There will come a time, maybe not today, maybe not tomorrow, maybe not soon, maybe not for the rest of your life, but someday anyway, when you’ll want to use an NSError as an argument to an NSInvocation. Or maybe never, but you’ll certainly want to use a pointer to a pointer to an NSError. That’s an error’s cousin, once removed; they can marry in selected states. The standard pattern for handling errors with Cocoa methods is to directly return a BOOL indicating success or failure and to return ‘by reference’ (look that up in your Funk & Wagnalls) an NSError that provides additional information about the failure, e.g., You’re a loser, and who does your hair, Floyd the barber? If you call the method by name — heyJoe — you can just pass the address (&) of your NSError object as an argument to the method. What if you want the method to vary at runtime, though?

Suppose that your app needs to perform a series of disparate tasks, and each task requires error checking afterward to determine whether the series should continue. Using conventional methods, your code could become a winding mess. All roads lead to Rome, just not in a straight line. The more pleasant alternative, in my opinion, is to wrap up everything into NSInvocations at the beginning to store in an NSArray for iteration. And rather than having a monstrous error checking method with endless if else clauses, you could have an aptly named error checker corresponding to an individual task, just as in key-value coding you have an aptly named setter corresponding to the getter. For example, we have a sample error checking method:

-(BOOL) didSucceedAtJoe:(id)result error:(NSError **)error {
	BOOL didSucceed = result != nil;
	if (!didSucceed && error) {
		*error = [NSError errorWithDomain:@"MyErrorDomain" code:69 userInfo:nil];
	return didSucceed;

Such a method would be invoked by a generic error checker:

-(BOOL) didSucceedAtTask:(NSDictionary *)taskInfo {
	BOOL didSucceed = NO;
	NSError * error = nil;
	NSInvocation * invocation = [self invocationForDidSucceedAtTaskWithName:[taskInfo objectForKey:@"name"]];
	if (invocation) {
		id result = [taskInfo objectForKey:@"result"];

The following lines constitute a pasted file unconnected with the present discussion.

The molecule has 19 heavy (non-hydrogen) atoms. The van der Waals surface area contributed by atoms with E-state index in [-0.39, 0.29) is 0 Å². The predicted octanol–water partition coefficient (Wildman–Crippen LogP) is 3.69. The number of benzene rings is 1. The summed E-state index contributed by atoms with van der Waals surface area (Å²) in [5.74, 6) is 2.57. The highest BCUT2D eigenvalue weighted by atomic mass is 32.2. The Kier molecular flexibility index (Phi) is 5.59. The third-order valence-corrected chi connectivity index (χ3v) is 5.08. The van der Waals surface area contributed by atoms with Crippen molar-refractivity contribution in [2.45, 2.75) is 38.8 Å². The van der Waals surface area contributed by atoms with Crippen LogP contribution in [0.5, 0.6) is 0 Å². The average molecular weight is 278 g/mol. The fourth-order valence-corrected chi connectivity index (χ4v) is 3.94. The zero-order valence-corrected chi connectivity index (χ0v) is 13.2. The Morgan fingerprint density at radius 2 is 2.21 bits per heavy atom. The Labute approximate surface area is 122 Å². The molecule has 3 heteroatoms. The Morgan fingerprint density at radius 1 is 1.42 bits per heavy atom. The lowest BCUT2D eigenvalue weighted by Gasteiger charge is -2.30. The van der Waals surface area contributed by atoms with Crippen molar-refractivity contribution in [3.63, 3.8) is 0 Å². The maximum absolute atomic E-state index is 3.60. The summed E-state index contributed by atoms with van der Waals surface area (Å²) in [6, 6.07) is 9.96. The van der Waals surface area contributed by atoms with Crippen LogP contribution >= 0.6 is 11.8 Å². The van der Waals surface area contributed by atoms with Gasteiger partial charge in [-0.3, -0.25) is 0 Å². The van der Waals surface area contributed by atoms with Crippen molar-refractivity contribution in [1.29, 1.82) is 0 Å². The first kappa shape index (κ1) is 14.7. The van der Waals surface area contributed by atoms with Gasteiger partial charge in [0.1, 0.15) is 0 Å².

[invocation setArgument:&result atIndex:2];
		NSError ** errorPointer = &error;
		[invocation setArgument:&errorPointer atIndex:3];
		[invocation invokeWithTarget:self];
		[invocation getReturnValue:&didSucceed];
	NSLog(@"error:%@", error);
	return didSucceed;

It’s crucial to the invocation that you declare, and thus allocate memory for, both NSError * error and NSError ** errorPointer. It’s not sufficient simply to declare the latter, and you definitely can’t use a construction such as &(&error), because &error basically just gives a number, which has no address itself. Finally, we have the method for creating the invocation:

-(NSInvocation *) invocationForDidSucceedAtTaskWithName:(NSString *)name {
	NSInvocation * invocation = nil;
	if (name) {
		SEL selector = NSSelectorFromString([NSString stringWithFormat:@"didSucceedAt%@:error:", name]);
		if (selector) {
			if (ivarInvocation) {
				invocation = [[ivarInvocation retain] autorelease];
				[invocation setSelector:selector];
			} else {
				NSMethodSignature * signature = [self methodSignatureForSelector:selector];
				if (signature) {
					invocation = [NSInvocation invocationWithMethodSignature:signature];
					if (invocation) {
						ivarInvocation = [invocation retain];
						[invocation setSelector:selector];
	return invocation;

The invocation is stored as an instance variable because the method signature depends only on the argument and return types, so it will remain the same for all of our selectors. Now our apps can invoke errors at a rate matched only by analysts, economists, and pundits.

On a personal note, I’d like to invite my faithful readers (all three, including myself) to my wedding today. Although the location is unusual — the Virgin Megastore in Orange County — it will nonetheless be a traditional ceremony. Pamela Anderson is signing.